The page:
In some embodiments, the movement and processing of data stored on storage devices 30 may be managed by a software-based storage system. One such embodiment is illustrated in FIG. 2, which shows an application layer 100 interfacing to a plurality of storage devices 230A-C via a content aware storage system 150. Some modules illustrated within FIG. 2 may be configured to execute in a user execution mode or “user space”, while others may be configured to execute in a kernel execution mode or “kernel space.” In the illustrated embodiment, application layer 100 includes a plurality of user space software processes 112A-C. Each process interfaces to storage system 150 via a plurality of application programming interfaces (APIs) 114A-C, such that each of processes 112 may have access to each of APIs 114A-C. Storage system 150 includes a kernel space storage management system 200, shown interfacing to application layer 100 via API 114A; a user space content processing system 300, shown interfacing to application layer 100 via API 114B; and a user space query system 400, shown interfacing to application layer 100 via API 114C. In the illustrated embodiment, storage management system 200 further interfaces to storage devices 230A-C.

It is contemplated that in some embodiments, an arbitrary number of processes 112 and/or storage devices 230 may be implemented. It is further contemplated that in some embodiments, all or portions of content processing system 300 and/or query system 400 may be implemented in kernel space, and that in some embodiments, processes configured to execute in kernel space may be configured to access storage system 150 via APIs 114 or other APIs specific to kernel space processes.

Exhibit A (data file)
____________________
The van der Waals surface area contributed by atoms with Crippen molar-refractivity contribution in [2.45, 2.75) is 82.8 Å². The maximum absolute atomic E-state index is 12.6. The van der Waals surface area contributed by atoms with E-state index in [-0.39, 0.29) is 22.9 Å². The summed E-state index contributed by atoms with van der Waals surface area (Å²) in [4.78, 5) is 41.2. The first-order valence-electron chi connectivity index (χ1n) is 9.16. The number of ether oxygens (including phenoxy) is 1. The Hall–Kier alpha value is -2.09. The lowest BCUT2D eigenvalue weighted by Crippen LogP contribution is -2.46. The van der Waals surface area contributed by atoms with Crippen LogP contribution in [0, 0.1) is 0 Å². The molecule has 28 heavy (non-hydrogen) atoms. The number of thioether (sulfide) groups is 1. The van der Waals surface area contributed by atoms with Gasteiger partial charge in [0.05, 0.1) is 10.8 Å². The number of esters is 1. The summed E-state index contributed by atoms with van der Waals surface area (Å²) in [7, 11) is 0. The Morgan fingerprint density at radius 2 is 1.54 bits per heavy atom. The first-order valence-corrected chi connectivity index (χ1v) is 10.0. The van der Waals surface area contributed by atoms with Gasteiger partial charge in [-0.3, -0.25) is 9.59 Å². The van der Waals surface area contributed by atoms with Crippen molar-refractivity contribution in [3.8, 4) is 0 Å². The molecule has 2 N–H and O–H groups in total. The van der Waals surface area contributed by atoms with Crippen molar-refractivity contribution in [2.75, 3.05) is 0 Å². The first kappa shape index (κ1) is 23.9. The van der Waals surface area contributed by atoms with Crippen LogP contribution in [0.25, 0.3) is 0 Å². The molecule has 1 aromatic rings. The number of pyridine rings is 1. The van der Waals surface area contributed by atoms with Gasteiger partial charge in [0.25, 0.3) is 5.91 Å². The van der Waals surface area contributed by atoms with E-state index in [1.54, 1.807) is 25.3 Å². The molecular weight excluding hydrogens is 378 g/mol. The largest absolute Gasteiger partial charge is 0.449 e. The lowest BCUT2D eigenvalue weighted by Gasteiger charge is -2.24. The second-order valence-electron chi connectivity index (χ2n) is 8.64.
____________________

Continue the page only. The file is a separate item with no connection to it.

In one embodiment, each of processes 112 may correspond to a given user application, and each may be configured to access storage devices 230A-C through calls to APIs 114. APIs 114 provide processes 112 with access to various components of storage system 150. For example, in one embodiment APIs 114 may include function calls exposed by storage system 150 that a given process 112 may invoke, while in other embodiments API 114 may support other types of interprocess communication. In one embodiment, storage devices 230 may be illustrative of storage devices 30 of FIG. 1. Additionally, in one embodiment, any of the components of storage system 150 and/or any of processes 112 may be configured to execute on one or more host devices 20 of FIG. 1, for example as program instructions and data stored within a computer-accessible medium such as system memory 25 of FIG. 1.